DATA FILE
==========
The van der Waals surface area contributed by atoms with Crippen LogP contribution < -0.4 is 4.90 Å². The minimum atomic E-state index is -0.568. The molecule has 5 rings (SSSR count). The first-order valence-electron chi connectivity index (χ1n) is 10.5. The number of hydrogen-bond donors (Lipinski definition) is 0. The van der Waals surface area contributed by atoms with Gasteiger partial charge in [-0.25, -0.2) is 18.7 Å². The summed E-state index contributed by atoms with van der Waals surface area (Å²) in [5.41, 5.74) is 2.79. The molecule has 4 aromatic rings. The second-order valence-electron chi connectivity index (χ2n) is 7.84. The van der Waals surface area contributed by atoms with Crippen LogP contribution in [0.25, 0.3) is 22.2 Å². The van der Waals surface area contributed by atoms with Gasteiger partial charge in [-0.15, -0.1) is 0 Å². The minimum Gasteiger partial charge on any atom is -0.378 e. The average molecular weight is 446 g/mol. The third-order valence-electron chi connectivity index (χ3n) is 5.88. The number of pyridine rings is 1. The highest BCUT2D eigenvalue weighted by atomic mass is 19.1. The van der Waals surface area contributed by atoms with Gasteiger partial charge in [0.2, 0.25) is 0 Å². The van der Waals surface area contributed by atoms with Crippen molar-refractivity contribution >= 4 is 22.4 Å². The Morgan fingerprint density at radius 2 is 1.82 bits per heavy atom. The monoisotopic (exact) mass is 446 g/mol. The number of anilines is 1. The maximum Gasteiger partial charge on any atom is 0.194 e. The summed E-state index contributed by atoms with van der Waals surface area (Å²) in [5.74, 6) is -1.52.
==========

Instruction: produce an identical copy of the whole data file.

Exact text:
The van der Waals surface area contributed by atoms with Crippen LogP contribution < -0.4 is 4.90 Å². The minimum atomic E-state index is -0.568. The molecule has 5 rings (SSSR count). The first-order valence-electron chi connectivity index (χ1n) is 10.5. The number of hydrogen-bond donors (Lipinski definition) is 0. The van der Waals surface area contributed by atoms with Gasteiger partial charge in [-0.25, -0.2) is 18.7 Å². The summed E-state index contributed by atoms with van der Waals surface area (Å²) in [5.41, 5.74) is 2.79. The molecule has 4 aromatic rings. The second-order valence-electron chi connectivity index (χ2n) is 7.84. The van der Waals surface area contributed by atoms with Crippen LogP contribution in [0.25, 0.3) is 22.2 Å². The van der Waals surface area contributed by atoms with Gasteiger partial charge in [-0.15, -0.1) is 0 Å². The minimum Gasteiger partial charge on any atom is -0.378 e. The average molecular weight is 446 g/mol. The third-order valence-electron chi connectivity index (χ3n) is 5.88. The number of pyridine rings is 1. The highest BCUT2D eigenvalue weighted by atomic mass is 19.1. The van der Waals surface area contributed by atoms with Gasteiger partial charge in [0.2, 0.25) is 0 Å². The van der Waals surface area contributed by atoms with Crippen molar-refractivity contribution >= 4 is 22.4 Å². The Morgan fingerprint density at radius 2 is 1.82 bits per heavy atom. The monoisotopic (exact) mass is 446 g/mol. The number of anilines is 1. The maximum Gasteiger partial charge on any atom is 0.194 e. The summed E-state index contributed by atoms with van der Waals surface area (Å²) in [5.74, 6) is -1.52.